Friday, October 29, 2010
News from surrounding towns
The following news items were extracted from material available online.
• Technology. Bedford-based iRobot Corporation gave Bedford High School students a demonstration of robot capabilities to raise interest in careers in science and technology. As part of the demonstration, the robot traveled the school hallways and climbed a flight of stairs. (“iRobot inspires Bedford High students with demo,” www.wickedlocal.com, October 20.)
• Capital projects. A new facilities master plan for Lexington Schools calls for roughly $120 to $138 million in capital expenses over the next decade, a $20 to $40 million increase over previous estimates. According to School Superintendent Paul Ash, one reason for the change is the anticipation that it may be difficult to obtain state aid for a planned renovation at Lexington High School. (“School projects could cost over $100 million in next 10 years,” www.wickedlocal.com, October 21.)
• New building. Construction began in August on a new $8.5 million meeting and performance hall at the Fenn School. The building will include a large auditorium as well as a wing with music practice and instruction rooms. (“Construction begins on new meeting/performance hall at Fenn in Concord,” www.wickedlocal.com, October 4).
• School repairs. Billerica Town Meeting recently approved an appropriation of $775,000 from free cash to be used to replace windows at the high school. Partial reimbursement is being sought from the Massachusetts School Building Authority. If the state provides aid for the project, any unused town funds will be used toward future school facility projects. (“Equipment purchases and school repairs passed at Town Meeting,” www.wickedlocal.com, October 8).
• Rare plant found. The Swamp Loosestrife, Decodon verticillatus, was discovered this summer in Stony Brook in Westford. Also called Water Willow, the native perennial has pinkish-purple flowers and grows to a height of eight-feet. It is unusual in Massachusetts and grows in swampy habitats. It may be found mixed in with Purple Loosestrife, which is an abundant and invasive non-native plant. (“Rare water willow found in Westford’s Stony Brook,” www.wickedlocal.com, October 7).
• Open space. Acton residents have voted to buy the roughly 12-acre Caouettee-Simeone land located on Stow, Maple and Martin Streets and have authorized funds to cleanup hazardous materials on a portion of the farm away from the agricultural land. A wooded area contains soil polluted with lead and arsenic, probably caused by burning coal at a factory located on the property 200 to 300 years ago. The cleanup and $1 million purchase will be funded by a combination of Community Preservation Act funds, other town funds, a $100,000 donation from the Steinberg-Lalli charitable Foundation and $10,000 from the Acton Conservation Trust. (“Residents face vote on land buy,” www.bostonglobe.com, October 24, and “Acton voters approve Caouette-Simeone land purchase,” www.wickedlocal.com, October 25.)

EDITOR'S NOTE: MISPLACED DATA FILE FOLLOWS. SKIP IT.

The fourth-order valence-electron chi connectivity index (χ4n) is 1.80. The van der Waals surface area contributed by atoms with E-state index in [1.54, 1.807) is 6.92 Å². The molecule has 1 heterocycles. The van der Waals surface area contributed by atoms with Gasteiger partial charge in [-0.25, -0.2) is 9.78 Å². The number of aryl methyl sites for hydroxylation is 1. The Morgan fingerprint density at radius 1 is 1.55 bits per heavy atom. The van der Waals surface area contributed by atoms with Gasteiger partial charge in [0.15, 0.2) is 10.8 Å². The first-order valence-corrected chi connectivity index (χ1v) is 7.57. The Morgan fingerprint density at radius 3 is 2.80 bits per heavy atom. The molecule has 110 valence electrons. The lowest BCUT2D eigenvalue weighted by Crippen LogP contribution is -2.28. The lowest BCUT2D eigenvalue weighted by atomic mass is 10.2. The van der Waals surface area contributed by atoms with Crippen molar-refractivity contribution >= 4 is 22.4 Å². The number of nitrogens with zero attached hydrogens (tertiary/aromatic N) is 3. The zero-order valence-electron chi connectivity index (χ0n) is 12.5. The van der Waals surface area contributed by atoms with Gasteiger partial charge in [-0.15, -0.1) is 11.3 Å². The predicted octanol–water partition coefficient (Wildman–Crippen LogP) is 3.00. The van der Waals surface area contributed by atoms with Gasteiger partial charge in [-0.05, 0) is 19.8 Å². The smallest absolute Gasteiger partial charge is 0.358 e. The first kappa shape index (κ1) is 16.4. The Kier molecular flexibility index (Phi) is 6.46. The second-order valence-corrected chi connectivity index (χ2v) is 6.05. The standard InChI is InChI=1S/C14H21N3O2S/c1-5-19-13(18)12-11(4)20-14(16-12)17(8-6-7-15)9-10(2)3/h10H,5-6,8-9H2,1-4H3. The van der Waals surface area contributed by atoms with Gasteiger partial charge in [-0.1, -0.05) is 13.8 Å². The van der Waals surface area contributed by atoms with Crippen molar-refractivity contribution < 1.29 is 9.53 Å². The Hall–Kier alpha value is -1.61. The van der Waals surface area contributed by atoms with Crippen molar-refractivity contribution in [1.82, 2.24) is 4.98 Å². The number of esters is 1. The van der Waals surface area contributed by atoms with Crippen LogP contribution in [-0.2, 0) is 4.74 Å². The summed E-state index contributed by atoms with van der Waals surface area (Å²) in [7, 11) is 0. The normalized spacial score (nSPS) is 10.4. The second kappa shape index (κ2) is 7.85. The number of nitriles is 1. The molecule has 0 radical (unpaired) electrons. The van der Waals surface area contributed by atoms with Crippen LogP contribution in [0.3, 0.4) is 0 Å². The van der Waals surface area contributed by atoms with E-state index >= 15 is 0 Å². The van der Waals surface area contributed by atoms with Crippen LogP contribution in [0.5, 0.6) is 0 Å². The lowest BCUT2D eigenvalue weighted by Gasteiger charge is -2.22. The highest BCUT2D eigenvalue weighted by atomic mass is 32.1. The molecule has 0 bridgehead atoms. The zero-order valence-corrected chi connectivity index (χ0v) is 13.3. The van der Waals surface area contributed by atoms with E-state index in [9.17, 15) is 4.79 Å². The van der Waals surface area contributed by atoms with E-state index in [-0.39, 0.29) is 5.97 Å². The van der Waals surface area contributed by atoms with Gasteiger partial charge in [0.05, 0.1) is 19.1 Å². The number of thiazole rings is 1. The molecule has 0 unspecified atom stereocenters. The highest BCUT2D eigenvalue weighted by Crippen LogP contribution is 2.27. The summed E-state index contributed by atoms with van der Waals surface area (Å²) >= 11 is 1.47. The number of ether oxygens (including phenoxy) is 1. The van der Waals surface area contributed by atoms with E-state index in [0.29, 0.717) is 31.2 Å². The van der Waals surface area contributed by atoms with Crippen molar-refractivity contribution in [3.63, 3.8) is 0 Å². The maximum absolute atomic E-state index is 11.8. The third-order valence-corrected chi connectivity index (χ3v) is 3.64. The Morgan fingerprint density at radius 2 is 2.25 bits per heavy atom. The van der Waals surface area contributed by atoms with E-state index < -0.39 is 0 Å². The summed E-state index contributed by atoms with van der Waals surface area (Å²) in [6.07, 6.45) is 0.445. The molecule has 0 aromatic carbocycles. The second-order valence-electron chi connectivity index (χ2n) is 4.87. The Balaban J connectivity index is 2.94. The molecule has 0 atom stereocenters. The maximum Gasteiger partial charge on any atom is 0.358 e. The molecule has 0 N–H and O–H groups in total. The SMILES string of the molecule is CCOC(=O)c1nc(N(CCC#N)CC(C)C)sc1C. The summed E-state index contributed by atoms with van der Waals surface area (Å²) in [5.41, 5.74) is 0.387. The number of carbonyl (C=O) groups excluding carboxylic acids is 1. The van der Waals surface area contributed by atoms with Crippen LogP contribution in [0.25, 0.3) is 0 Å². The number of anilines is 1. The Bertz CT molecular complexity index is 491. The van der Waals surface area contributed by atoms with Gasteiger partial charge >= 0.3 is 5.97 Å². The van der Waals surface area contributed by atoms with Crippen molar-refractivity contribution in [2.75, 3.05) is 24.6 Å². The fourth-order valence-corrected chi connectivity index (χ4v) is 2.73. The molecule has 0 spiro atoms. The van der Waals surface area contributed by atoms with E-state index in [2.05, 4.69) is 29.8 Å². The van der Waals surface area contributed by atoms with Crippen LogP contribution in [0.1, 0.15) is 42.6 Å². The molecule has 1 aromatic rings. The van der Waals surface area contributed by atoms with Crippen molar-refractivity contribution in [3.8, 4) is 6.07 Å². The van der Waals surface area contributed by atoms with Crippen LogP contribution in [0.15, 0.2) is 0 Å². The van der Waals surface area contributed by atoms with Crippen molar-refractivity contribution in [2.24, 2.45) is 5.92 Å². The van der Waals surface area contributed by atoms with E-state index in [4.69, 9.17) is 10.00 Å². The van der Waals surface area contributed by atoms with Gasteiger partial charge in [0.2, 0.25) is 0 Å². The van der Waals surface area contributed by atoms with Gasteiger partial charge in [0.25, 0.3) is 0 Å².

• Green grant. The town of Lincoln is to receive a Green Community grant of $140,000 to facilitate energy savings in both public and private buildings. A goal of the town’s Green Energy Technology Committee is to reduce residential energy use by 20%. Participating households will be given a free “kill-a-watt” meter to monitor household power consumption. (“Lincoln receives $140k Green Community grant,” www.wickedlocal.com, October 21.)
• Farming grant. A U.S. Department of Agriculture grant of $63,657 has been awarded to The Food Project in Lincoln. The grant is part of the government’s Farmers Market Promotion Program to encourage local marketing of agricultural products and to help poor families purchase more fresh local produce. (“Lincoln farmers markets to receive $63,657 in federal grant,” www.wickedlocal.com, October 20.)
• Town Administrator blogs. Summaries of Selectmen’s meetings and information on various municipal issues are posted two or three times a month by Littleton Town Administrator Keith Bergman on his blog, accessible online at: www.littletonma.org/content/3465/default.aspx.
• Town survey. Concord is in the bi-annual process of surveying a sample of residents on their satisfaction with municipal services, including Police, Fire and Waste Disposal. According to Town Manager Chris Whelan, 375 families are being surveyed. (“Town notes,” http://concord.patch.com, October 11).
• Job assistance for seniors. The Billerica Council on Aging is offering a Wisdom Works program for seniors seeking employment. The four-session program covers topics such as resume writing, search tips, using web-based job listings and social networking sites, and how to prepare for interviews. Billerica began hosting the program last spring and to date has helped about 20 seniors. Wisdom Works was developed by the career management consulting firm Keystone Associates of Burlington.
(“Job program helps elders re-enter the workforce,” www.wickedlocal.com, October 7). ∆
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